In this paper, we develop a model, in the tradition of the dynamic stochastic general equilibrium (DSGE) literature, to analyze the macroeconomic effects of public investment increases that are mainly financed by natural resource revenues. The model accounts for several important features that are common in developing countries, including public investment inefficiencies, absorptive capacity constraints, weak tax systems, and Dutch disease. Based on this framework, we propose a sustainable investing approach—a combination of raising public investment and saving some of the resources in a resource fund—that fulfills the development needs, preserves resource wealth, and maintains economic stability. This approach stands out then as a policy alternative to grapple with both exhaustibility and volatility issues associated with natural resource revenues.

Low public investment efficiency is pervasive among developing countries. Pritchett (2000) and Hurlin and Arestoff (2010) provide estimates of efficiency—defined as the ratio of the change in public capital to investment expenditures—which are generally below 0.5 for countries in sub-Saharan Africa and Latin America. If investment is scaled up quickly (as often observed during a windfall), absorptive capacity constraints—attributed to supply bottlenecks or poor planning—can drive up investment costs further, as discussed in Collier et al. (2010), van der Ploeg (2011a), and Buffie et al. (2012).5 While empirical evidence on the costs of absorptive capacity constraints is scant, indirect evidence supports a declining investment return as investment accelerates. For instance, Shi (2012) finds that the growth effect became negative after implementing the Western Development Project in West China, where road per capita length grew from 6 percent annually in 1990s to 15 percent after 2003. Following Arestoff and Hurlin’s (2006) estimates using Mexican data, we model that investment efficiency falls when investment expenditure levels exceed a threshold value.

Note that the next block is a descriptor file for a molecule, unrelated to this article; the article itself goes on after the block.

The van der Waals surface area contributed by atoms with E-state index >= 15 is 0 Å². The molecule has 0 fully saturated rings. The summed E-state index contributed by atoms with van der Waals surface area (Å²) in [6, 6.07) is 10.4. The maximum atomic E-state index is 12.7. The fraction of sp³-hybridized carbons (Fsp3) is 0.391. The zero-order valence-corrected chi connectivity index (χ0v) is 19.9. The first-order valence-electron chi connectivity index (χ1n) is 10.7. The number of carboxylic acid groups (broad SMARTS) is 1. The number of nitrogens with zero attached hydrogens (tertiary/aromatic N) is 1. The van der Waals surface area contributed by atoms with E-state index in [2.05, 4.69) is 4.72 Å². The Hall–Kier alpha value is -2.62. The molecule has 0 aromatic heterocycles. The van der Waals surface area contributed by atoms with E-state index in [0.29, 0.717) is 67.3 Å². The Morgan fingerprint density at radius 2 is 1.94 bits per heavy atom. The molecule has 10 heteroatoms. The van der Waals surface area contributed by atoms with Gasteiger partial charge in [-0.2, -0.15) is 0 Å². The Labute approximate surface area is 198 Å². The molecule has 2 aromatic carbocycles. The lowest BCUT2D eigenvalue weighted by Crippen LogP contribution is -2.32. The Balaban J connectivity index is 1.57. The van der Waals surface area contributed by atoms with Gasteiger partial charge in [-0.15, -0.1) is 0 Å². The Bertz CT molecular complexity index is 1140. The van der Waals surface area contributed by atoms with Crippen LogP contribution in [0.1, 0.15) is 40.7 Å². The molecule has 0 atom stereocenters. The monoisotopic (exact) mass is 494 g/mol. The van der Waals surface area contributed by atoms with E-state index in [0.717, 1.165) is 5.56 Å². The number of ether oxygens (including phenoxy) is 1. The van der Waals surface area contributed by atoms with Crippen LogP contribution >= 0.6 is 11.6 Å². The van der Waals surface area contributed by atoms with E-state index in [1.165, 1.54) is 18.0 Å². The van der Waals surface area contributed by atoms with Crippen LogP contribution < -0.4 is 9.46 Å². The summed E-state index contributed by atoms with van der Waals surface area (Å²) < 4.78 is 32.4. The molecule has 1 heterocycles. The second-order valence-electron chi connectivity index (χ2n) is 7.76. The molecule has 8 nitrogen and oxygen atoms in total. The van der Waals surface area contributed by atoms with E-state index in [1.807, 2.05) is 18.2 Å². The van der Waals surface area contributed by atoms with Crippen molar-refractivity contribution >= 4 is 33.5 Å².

The model captures Dutch disease through a learning-by-doing externality in the non-resource traded sector (van Wijnbergen (1984)): rising government spending can impose demand pressures on non-traded goods, leading to a real appreciation and a decline in traded-good production, reducing TFP in this sector. However, in our framework productive public investment can also raise productivity in the non-resource traded sector, counteracting and even eventually reversing the effects of Dutch disease, as suggested in Sachs (2007) and Berg et al. (2010).

Two key distortions together help explain why natural resource rents deserve special analysis in the context of public investment scaling up. First, in our model—and typically in practice—low-income countries are limited in their ability to access international capital markets. Resource sectors are a major exception: FDI in resource extraction and related sectors is substantial in sub-Saharan Africa, for example, presumably because the high rents provide an incentive to overcome the difficulties implied by sovereign immunity and poor governance. Second, inefficient and weak domestic tax systems amplify the costs of self-financed public investment scaling up and the deferred private consumption and investment that this strategy implies.

Our analysis consists of two country applications, which illustrate the sustainable investing approach.